For the month of May I’ve been going through all of my drawings and writing a small blog post for each of them.
A long while back I lost all of my blog posts published before 2014. Thanks to a glitch when I was migrating my site into a new WordPress theme. Bummerzzz!
So I dedicated the month of May to finally re-write all those old blog posts from before 2011. A task I’ve been dreading, but has turned out to be more fun than I thought.
All I’m really doing is making a single 100-300 word blog post for each sketchbook page or illustration.
Depending on each piece, I’m focusing the subject of the post on either the process or what the story of the image is about. Keeping everything really simple and straightforward.
It’s actually turned out to be a pretty refreshing process. A process I’m already seeing a lot of benefits from:
Writing 1,000+ words a day
I used to have this habit nailed down – starting each day with writing. I’ve found writing about whatever it is you do helps you understand your work at a deeper level. When you aren’t sure what to write about, just start writing without worrying about editing, grammar, or spelling. The ideas will start to flow. The act of writing is an exercise to help you figure out your ideas are, you don’t need to know your idea fully before you start to write.
More traffic to my site
I’ve been publishing 4-5 new posts a day just to catch-up on all these old blog posts I lost. I haven’t shared any of them on social media or really told anyone about them. Amazingly, without any promotion, I’ve seen a huge boost in traffic to my site. Remember, Google can’t read images, only words. With this boost in content, it seems Google is finding my site more relevant for people searching things like wildlife art, sketching, and illustration.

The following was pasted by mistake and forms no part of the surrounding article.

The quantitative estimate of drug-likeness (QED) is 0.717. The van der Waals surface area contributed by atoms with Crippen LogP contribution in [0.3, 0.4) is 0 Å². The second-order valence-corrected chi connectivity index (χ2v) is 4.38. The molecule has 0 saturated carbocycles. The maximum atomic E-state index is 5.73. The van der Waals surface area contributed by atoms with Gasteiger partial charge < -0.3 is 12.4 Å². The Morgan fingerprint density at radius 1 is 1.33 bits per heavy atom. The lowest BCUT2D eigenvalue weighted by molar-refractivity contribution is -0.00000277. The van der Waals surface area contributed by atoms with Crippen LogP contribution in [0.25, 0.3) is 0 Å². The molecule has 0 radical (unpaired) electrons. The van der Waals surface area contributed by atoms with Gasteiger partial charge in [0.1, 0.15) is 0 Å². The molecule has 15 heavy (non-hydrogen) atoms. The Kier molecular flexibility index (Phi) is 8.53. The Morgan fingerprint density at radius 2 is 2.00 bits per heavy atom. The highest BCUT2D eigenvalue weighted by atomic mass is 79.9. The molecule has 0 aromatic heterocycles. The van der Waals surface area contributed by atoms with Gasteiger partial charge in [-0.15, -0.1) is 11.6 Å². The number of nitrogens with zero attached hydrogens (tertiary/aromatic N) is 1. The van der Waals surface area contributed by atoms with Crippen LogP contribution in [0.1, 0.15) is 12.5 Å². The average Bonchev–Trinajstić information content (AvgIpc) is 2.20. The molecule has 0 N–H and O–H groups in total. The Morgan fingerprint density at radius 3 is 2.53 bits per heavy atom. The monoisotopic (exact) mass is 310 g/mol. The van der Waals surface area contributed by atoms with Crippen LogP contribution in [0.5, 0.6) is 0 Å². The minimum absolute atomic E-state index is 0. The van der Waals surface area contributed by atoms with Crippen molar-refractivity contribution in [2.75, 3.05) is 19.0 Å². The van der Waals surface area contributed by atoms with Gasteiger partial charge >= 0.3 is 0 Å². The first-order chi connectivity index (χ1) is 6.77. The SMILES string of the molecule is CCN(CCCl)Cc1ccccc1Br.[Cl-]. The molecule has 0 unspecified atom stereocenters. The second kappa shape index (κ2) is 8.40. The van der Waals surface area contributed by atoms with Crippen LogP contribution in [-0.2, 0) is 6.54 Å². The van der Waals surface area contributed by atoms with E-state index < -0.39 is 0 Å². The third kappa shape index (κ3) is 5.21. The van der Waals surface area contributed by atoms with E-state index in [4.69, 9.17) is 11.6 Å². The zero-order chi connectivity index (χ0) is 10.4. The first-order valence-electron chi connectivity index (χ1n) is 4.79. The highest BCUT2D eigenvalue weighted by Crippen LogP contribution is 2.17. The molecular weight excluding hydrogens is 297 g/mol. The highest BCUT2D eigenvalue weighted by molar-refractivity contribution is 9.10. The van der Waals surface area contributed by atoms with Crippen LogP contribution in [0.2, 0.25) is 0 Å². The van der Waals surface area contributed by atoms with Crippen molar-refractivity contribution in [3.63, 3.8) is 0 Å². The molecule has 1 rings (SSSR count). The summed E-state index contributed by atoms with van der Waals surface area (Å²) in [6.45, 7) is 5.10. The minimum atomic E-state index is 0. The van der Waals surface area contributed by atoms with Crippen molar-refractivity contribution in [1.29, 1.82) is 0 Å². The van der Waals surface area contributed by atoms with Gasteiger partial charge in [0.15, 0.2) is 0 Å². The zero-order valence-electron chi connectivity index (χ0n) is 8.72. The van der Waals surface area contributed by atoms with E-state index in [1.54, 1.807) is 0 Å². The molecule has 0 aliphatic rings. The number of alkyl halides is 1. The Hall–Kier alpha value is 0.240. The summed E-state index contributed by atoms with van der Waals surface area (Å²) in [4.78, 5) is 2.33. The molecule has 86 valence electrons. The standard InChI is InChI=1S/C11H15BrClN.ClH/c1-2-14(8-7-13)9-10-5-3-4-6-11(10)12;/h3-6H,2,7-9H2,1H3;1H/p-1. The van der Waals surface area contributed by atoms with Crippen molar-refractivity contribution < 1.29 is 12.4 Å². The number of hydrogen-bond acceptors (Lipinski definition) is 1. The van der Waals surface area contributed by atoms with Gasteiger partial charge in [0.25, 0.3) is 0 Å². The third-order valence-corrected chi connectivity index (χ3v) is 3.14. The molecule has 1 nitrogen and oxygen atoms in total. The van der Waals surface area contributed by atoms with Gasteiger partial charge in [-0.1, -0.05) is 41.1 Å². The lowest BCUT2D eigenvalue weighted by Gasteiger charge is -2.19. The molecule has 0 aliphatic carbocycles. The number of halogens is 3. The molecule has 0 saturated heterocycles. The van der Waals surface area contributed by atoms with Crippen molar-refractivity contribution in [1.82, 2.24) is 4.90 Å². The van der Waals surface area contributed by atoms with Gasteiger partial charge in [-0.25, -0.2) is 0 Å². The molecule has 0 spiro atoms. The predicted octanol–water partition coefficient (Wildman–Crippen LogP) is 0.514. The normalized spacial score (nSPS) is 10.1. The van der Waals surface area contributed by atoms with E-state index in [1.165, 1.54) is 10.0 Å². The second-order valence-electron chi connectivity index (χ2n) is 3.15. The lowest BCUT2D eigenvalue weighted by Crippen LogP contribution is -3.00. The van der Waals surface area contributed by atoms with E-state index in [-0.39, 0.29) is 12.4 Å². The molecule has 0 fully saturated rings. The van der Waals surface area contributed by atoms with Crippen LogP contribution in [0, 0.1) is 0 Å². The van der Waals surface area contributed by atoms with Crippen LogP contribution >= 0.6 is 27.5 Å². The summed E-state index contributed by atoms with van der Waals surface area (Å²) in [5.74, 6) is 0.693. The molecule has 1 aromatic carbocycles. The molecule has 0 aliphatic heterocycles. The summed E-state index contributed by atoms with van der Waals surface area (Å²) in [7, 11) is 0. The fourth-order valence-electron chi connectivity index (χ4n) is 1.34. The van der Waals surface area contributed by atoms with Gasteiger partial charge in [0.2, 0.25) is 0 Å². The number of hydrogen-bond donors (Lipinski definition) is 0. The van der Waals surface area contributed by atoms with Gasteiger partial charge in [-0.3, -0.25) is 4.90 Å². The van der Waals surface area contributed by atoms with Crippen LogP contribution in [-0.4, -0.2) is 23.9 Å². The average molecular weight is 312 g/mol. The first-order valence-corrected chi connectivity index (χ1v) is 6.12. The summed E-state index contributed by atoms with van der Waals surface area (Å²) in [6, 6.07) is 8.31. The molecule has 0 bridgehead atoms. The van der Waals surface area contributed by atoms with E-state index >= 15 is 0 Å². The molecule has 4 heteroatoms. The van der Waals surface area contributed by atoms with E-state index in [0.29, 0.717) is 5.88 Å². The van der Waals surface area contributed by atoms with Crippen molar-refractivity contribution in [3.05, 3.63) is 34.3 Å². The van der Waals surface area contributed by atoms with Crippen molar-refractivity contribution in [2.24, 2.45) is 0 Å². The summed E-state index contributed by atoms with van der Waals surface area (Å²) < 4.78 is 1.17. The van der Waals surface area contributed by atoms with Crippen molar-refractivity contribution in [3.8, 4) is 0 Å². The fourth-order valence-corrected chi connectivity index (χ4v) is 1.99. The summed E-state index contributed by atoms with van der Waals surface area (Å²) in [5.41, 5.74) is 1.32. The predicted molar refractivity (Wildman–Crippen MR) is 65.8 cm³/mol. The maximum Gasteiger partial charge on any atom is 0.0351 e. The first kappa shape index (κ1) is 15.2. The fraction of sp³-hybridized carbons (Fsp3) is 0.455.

Putting all your art to work for you
Having a record to thoughts and work published in the form of blog posts online keeps my business running. Even though some of my posts are just quick write-ups on what I was thinking about or a breakdown of my technical process – they’re still driving traffic to my website. Which is helping my business run. This traffic means more email sign-ups and client inquiries. So those old images that aren’t necessarily portfolio worthy are still benefiting my business in the long run.
Getting closer to finishing my first art book
I’m creating a book collection of my past drawings. I want an art product that I can keep selling again and again. Books are great for this – even more so than prints. Going through my past work has helped me see how my style and subject matter has evolved into different directions. Possibly branching off into different themes to the point where I could make more focused book collections of my work.
Each drawing is a culmination of years of work. This process of having all my work published and available on my blog for anyone to learn about just feels good. I don’t like having work hiding somewhere for no one to see.
If publishing them can provide inspiration, teach, or create a connection for someone to collect them – then this work of going through and re-publishing each blog post is forever valuable.